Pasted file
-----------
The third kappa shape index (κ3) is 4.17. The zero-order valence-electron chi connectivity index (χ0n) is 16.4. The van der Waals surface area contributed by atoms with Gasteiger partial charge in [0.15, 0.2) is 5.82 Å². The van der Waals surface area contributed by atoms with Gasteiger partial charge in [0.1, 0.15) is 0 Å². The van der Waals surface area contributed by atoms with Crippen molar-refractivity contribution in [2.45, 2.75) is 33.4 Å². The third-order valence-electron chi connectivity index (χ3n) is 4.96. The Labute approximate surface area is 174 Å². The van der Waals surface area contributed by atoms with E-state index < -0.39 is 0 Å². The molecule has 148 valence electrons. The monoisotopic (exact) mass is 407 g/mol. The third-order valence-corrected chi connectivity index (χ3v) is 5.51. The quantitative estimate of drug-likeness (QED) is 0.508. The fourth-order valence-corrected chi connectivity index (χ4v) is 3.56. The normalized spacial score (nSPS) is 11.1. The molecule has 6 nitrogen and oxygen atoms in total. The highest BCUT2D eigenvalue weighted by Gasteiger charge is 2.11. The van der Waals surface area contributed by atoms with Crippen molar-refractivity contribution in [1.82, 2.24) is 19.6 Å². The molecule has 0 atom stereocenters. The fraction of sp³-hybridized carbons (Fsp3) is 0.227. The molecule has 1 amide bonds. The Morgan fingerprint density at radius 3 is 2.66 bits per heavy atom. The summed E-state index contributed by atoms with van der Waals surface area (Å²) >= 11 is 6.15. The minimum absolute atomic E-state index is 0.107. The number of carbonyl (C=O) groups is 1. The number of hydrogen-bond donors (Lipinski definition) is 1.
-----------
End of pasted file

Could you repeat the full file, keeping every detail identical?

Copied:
The third kappa shape index (κ3) is 4.17. The zero-order valence-electron chi connectivity index (χ0n) is 16.4. The van der Waals surface area contributed by atoms with Gasteiger partial charge in [0.15, 0.2) is 5.82 Å². The van der Waals surface area contributed by atoms with Gasteiger partial charge in [0.1, 0.15) is 0 Å². The van der Waals surface area contributed by atoms with Crippen molar-refractivity contribution in [2.45, 2.75) is 33.4 Å². The third-order valence-electron chi connectivity index (χ3n) is 4.96. The Labute approximate surface area is 174 Å². The van der Waals surface area contributed by atoms with E-state index < -0.39 is 0 Å². The molecule has 148 valence electrons. The monoisotopic (exact) mass is 407 g/mol. The third-order valence-corrected chi connectivity index (χ3v) is 5.51. The quantitative estimate of drug-likeness (QED) is 0.508. The fourth-order valence-corrected chi connectivity index (χ4v) is 3.56. The normalized spacial score (nSPS) is 11.1. The molecule has 6 nitrogen and oxygen atoms in total. The highest BCUT2D eigenvalue weighted by Gasteiger charge is 2.11. The van der Waals surface area contributed by atoms with Crippen molar-refractivity contribution in [1.82, 2.24) is 19.6 Å². The molecule has 0 atom stereocenters. The fraction of sp³-hybridized carbons (Fsp3) is 0.227. The molecule has 1 amide bonds. The Morgan fingerprint density at radius 3 is 2.66 bits per heavy atom. The summed E-state index contributed by atoms with van der Waals surface area (Å²) >= 11 is 6.15. The minimum absolute atomic E-state index is 0.107. The number of carbonyl (C=O) groups is 1. The number of hydrogen-bond donors (Lipinski definition) is 1.